It’s that time of year again: all of our favorite brands have finished tinkering away on their lines, the samples are set, and now it’s time to sell sell sell like their lives depend on it. That’s right, MARKET WEEK! Thousands of brand reps, buyers, and merchants flocked to New York City last week to show, preview, and buy their Autumn/Winter 2014 collections.
Market Week, however, is a bit of misnomer; all of the major men’s trade shows for New York City happened from January 21-23 but NYC is just a pit stop on the six-week globetrotting circuit many brands use to present their new lines. Many brands came from Berlin via Paris and many more will be in Los Angeles, Copenhagen, Amsterdam, Las Vegas, and Tokyo before their tour is through.
This stop wasn’t an easy one. New York saw over a foot of snow and subzero wind chills on the first day of the shows, which grounded many flights, brought public transportation to a crawl, and put more than one Geobasket-ed goth ninja ass-down on the pavement. But enough inside baseball, let’s get to the clothes.
You may remember from my Spring/Summer ’14 recap more washes and non-raw offerings looming on the horizon. They’re still there, but it seems to be toned back a bit as the colder seasons are generally more raw friendly.
The main trend I noticed is that everyone is striving to produce or create their own proprietary fabric. As many of our best known brands enter their tenth-plus season making raw denim jeans, they’ve grown bored or frustrated with the standard offerings from Japanese and American mills.
It used to be just 3sixteen with the claim to exclusive denim as a tiny company, but come this fall Left Field NYC, Tellason, and Baldwin will join their ranks with their own proprietary fabric. It looks to be the next step for brands to distinguish themselves in an increasingly crowded market where everyone is using roughly the same materials. We look forward to seeing who comes up with what proprietary blends next.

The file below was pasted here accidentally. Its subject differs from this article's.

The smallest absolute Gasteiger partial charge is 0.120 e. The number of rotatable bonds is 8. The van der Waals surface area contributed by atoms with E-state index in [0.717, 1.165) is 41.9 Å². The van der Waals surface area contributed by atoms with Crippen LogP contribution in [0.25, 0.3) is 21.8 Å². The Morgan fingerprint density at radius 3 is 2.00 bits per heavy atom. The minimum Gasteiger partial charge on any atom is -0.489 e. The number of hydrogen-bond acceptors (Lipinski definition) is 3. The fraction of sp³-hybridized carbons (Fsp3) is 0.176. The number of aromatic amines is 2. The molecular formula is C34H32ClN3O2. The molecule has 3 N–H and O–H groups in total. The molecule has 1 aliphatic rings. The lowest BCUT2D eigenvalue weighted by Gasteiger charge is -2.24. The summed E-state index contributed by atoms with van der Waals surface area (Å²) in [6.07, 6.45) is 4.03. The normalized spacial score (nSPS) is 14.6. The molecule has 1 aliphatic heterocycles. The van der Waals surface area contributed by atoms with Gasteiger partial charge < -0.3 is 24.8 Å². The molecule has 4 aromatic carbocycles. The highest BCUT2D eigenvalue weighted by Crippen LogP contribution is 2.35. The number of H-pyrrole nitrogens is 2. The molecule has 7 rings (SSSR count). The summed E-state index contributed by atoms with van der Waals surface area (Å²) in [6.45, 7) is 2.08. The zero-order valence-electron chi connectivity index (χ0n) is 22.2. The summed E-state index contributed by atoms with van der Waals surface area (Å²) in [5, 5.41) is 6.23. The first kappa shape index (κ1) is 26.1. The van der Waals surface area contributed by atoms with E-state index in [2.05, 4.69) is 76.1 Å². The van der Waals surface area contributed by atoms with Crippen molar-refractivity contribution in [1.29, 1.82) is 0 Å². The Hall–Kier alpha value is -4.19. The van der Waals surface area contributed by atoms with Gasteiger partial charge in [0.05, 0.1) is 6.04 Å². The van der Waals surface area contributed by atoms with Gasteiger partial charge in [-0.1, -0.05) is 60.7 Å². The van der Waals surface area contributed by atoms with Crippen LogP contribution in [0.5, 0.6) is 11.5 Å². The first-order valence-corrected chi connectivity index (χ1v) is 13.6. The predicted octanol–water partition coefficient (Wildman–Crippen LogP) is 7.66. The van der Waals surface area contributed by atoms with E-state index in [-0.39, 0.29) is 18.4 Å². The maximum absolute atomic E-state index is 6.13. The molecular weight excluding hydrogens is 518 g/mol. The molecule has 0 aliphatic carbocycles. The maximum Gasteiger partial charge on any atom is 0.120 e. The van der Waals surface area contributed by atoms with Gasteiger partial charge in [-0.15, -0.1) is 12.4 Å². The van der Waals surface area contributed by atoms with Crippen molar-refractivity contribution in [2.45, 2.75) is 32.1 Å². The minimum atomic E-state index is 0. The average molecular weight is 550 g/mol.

Brandon Svarc and Bahzad Trinos always have a bevy of tricks ready with every new season. They’ve done scratch and sniff denim, glow in the dark denim (for kids too), and even heat-activated color-changing jeans. This season is no different, but their first offering is nothing to joke about–the infamous and hotly anticipated Elephant 4.
Naked & Famous‘ Elephant series is known for being super dark and super heavy–reminiscent of elephant skin–and this iteration more than lives up to the name. The E4 features 22 Oz. indigo warp over black weft sanforized Japanese selvedge denim, bright contrast yellow stitching, and a 10 Oz. buffalo leather patch. It will be offered in their Weird Guy tapered and Skinny Guy slim tapered fits.
On the wackier side of things, they’re issuing a spiritual successor of sorts to their Rainbow Core denim with a multicolored weft twill. Although the candy insides won’t fade in, little tufts of colored nep pop through the indigo face of the jean.
The novelty show-stopper of this collection though was the reflective denim. You know that shiny material on construction vests or bike clothing? Well Brandon and Bahzad made denim yarns out of it. See Brandon’s “magic trick” below: take a photo of the reflective pair with a flash and all of the other jeans will disappear!
New things are also brewing on the pair’s entry level label, Unbranded. They’re releasing a new fabric, a 1% spandex 11oz stretch selvedge, and a new fit, the Tight based on the Super Skinny Guy fit. Both are expected this April. They’ve also really upped their game on leather patches.
Japan Blue and Momotaro
Straight out of Rampuya, Collect Mills and Japan Blue Group denim brands Japan Blue and Momotaro showed up with a variety of new fabrics from their Japanese labs.
The most interesting we saw is a “knit denim” that forgoes the typical weaving done on a loom. There’s no selvedge ID on these guys, but they fade and look just like traditional denim plus their interior feels like French terry cloth. Sweat denim, indeed.
They’re innovating on the Momotaro side of things as well.